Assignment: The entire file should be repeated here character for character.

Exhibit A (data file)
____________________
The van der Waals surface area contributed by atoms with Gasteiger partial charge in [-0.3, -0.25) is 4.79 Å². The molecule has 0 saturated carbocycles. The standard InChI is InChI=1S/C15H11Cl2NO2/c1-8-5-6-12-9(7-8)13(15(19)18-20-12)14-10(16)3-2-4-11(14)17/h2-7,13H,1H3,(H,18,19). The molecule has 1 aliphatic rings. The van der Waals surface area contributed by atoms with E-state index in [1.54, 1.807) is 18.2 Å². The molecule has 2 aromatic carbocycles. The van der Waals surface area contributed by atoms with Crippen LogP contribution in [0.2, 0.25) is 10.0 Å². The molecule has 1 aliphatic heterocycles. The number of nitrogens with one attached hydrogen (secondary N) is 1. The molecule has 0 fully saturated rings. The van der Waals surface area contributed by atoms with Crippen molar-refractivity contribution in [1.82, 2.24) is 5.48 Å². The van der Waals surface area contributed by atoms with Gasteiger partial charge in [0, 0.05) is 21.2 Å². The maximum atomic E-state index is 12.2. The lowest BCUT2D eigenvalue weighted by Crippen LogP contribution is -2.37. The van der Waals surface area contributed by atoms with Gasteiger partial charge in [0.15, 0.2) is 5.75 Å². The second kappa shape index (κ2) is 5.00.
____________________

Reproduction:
The van der Waals surface area contributed by atoms with Gasteiger partial charge in [-0.3, -0.25) is 4.79 Å². The molecule has 0 saturated carbocycles. The standard InChI is InChI=1S/C15H11Cl2NO2/c1-8-5-6-12-9(7-8)13(15(19)18-20-12)14-10(16)3-2-4-11(14)17/h2-7,13H,1H3,(H,18,19). The molecule has 1 aliphatic rings. The van der Waals surface area contributed by atoms with E-state index in [1.54, 1.807) is 18.2 Å². The molecule has 2 aromatic carbocycles. The van der Waals surface area contributed by atoms with Crippen LogP contribution in [0.2, 0.25) is 10.0 Å². The molecule has 1 aliphatic heterocycles. The number of nitrogens with one attached hydrogen (secondary N) is 1. The molecule has 0 fully saturated rings. The van der Waals surface area contributed by atoms with Crippen molar-refractivity contribution in [1.82, 2.24) is 5.48 Å². The van der Waals surface area contributed by atoms with Gasteiger partial charge in [0, 0.05) is 21.2 Å². The maximum atomic E-state index is 12.2. The lowest BCUT2D eigenvalue weighted by Crippen LogP contribution is -2.37. The van der Waals surface area contributed by atoms with Gasteiger partial charge in [0.15, 0.2) is 5.75 Å². The second kappa shape index (κ2) is 5.00.